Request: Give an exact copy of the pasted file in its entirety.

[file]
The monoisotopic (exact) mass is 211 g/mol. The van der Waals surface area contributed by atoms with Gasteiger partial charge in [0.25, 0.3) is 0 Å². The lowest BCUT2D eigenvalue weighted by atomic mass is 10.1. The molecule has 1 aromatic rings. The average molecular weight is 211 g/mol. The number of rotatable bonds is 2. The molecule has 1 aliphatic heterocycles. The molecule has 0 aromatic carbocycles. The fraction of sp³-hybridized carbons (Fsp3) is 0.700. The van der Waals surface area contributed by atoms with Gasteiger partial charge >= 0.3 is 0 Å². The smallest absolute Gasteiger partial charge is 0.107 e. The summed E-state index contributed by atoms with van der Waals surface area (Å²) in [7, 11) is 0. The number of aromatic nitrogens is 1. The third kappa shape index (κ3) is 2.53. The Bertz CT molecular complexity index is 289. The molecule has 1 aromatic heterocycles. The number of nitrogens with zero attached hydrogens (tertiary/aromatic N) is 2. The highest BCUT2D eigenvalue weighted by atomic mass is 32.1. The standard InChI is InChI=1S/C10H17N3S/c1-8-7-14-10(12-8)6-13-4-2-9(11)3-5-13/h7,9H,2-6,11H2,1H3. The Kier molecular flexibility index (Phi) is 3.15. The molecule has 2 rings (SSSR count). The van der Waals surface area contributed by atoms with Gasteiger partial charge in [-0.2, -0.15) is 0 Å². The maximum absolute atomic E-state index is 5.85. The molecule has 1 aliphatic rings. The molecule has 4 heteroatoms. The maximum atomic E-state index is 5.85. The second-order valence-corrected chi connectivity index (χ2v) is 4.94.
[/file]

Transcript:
The monoisotopic (exact) mass is 211 g/mol. The van der Waals surface area contributed by atoms with Gasteiger partial charge in [0.25, 0.3) is 0 Å². The lowest BCUT2D eigenvalue weighted by atomic mass is 10.1. The molecule has 1 aromatic rings. The average molecular weight is 211 g/mol. The number of rotatable bonds is 2. The molecule has 1 aliphatic heterocycles. The molecule has 0 aromatic carbocycles. The fraction of sp³-hybridized carbons (Fsp3) is 0.700. The van der Waals surface area contributed by atoms with Gasteiger partial charge >= 0.3 is 0 Å². The smallest absolute Gasteiger partial charge is 0.107 e. The summed E-state index contributed by atoms with van der Waals surface area (Å²) in [7, 11) is 0. The number of aromatic nitrogens is 1. The third kappa shape index (κ3) is 2.53. The Bertz CT molecular complexity index is 289. The molecule has 1 aromatic heterocycles. The number of nitrogens with zero attached hydrogens (tertiary/aromatic N) is 2. The highest BCUT2D eigenvalue weighted by atomic mass is 32.1. The standard InChI is InChI=1S/C10H17N3S/c1-8-7-14-10(12-8)6-13-4-2-9(11)3-5-13/h7,9H,2-6,11H2,1H3. The Kier molecular flexibility index (Phi) is 3.15. The molecule has 2 rings (SSSR count). The van der Waals surface area contributed by atoms with Gasteiger partial charge in [-0.2, -0.15) is 0 Å². The maximum absolute atomic E-state index is 5.85. The molecule has 1 aliphatic rings. The molecule has 4 heteroatoms. The maximum atomic E-state index is 5.85. The second-order valence-corrected chi connectivity index (χ2v) is 4.94.